OK, some more details on this case from the source article:Bamboozled: Seeing red over blue-movie fees
The Star-Ledger of NJ, NJ.com - April 2, 2012
»www.nj.com/business/index.ssf/20 ··· 169.html
An excerpt (which seems to dismiss a lot of my possible explanations):
"Before taking on Hart's case, we had a host of questions about who has access to her home.
"I am the housekeeper, accountant and chef," she said. "I have no one that comes in."
She has no kids. No family members who come and go. She's not having construction at the home, so workers aren't in and out. Her boyfriend of nine years does have access, but he works a full-time job including times when movies were ordered.
Upon our request, Hart gave us copies of telephone records and datebooks so we could compare Harts and her boyfriends locations during the times of the porn charges.
It seems there were plenty of times that Hart has evidence that no one was home, or that her boyfriend was working, when movies were ordered.
For example, there were unauthorized charges on Jan. 21 from 12:30 to 9:30 p.m. Cell phone records, datebook records and receipts show that on Jan. 21, Hart was at a 1:45 doctors appointment and her boyfriend was at his job, 45 minutes away, from 9 a.m. until 8:14 p.m.
We looked at many other dates, too.
If the skeptics among you think it has to be the boyfriend, consider this: If hes been with Hart for nine years, why suddenly order porn for the first time? And even if it was him, after Hart discovered the January charges, why continue to order month after month?
Also, its customary for service providers to give customers a credit the first time an unexpected or possibly unauthorized charge appears on a bill. But if Comcasts investigation determined the orders originated in the house, why credit Hart a second time?
We looked online for similar complaints and found many. Customers said they even unhooked their boxes for an entire month, but the porn charges continued to appear.
We took these questions to Comcast, and while it investigated, we talked to a few experts to see if it was technically possible for someone to hack into another customers digital system.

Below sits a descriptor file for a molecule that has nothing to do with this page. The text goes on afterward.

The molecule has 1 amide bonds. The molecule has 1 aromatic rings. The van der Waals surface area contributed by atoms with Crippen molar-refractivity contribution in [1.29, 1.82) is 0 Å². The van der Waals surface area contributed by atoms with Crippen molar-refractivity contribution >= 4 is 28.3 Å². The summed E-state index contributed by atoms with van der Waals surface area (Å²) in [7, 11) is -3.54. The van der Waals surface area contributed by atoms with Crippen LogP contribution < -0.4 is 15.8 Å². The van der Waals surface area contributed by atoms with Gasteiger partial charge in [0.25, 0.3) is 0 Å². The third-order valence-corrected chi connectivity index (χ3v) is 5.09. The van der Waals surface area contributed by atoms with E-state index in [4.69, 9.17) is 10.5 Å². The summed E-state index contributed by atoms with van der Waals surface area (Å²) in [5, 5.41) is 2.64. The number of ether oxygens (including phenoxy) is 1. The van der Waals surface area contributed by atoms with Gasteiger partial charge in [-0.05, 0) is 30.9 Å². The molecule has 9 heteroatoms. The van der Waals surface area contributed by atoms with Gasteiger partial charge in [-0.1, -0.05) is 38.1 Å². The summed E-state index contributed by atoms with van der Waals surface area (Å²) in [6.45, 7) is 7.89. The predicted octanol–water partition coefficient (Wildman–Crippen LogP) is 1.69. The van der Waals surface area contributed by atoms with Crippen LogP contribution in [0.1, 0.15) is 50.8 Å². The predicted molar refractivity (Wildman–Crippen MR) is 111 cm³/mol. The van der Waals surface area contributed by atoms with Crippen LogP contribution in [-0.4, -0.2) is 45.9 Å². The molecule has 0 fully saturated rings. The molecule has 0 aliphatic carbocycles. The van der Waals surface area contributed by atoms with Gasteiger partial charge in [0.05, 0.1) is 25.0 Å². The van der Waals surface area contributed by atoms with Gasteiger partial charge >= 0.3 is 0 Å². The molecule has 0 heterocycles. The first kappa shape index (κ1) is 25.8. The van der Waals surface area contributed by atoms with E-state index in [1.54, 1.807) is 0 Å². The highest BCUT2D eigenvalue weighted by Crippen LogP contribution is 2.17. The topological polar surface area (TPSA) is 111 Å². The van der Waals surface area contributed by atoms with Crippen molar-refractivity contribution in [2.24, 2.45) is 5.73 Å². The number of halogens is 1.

For starters, a simple Google search finds all kinds of ways to allegedly hack into cable boxes, but were not techies at heart. We asked the experts.
David Maloney, a security researcher at Rapid7, a security assessment company, said its hard to give a definitive answer without knowing the specs of Comcasts system in that area.
Still, while Comcast said it identified which set-top box placed the orders, Maloney said thats not a foolproof system.
"STBs are usually identified simply by the MAC (Media Access Control) address, which is easily spoofed," Maloney said.
He said spoofing a MAC address hides the actual hardware address, making it look like orders are coming from a different device.
Additionally, he said, many models of set-top boxes can be modified with new operating systems, giving attackers access.
He said companies often make the mistake of believing their STBs are known quantities and they fail to account for the possibility of them being modified.
"This can result in basic safeguards being neglected due to the mistaken assumption that an attacker could never get on that network," he said.
Maloney also said if a malicious user was able to spoof a request from an STB so it appeared that a request was coming from another STB, it would theoretically be possible to purchase programming and charge it to someone else.
Tech analyst Jeff Kagan also said a hack is possible. He said hes heard these complaints for years, and not just about Comcast, but about all cable providers.
"It may be just like hackers on your computer. They can hack into networks at various points and they can take service," Kagan said. "(Cable companies) dont talk about it because they dont want everyone to know there is a problem.""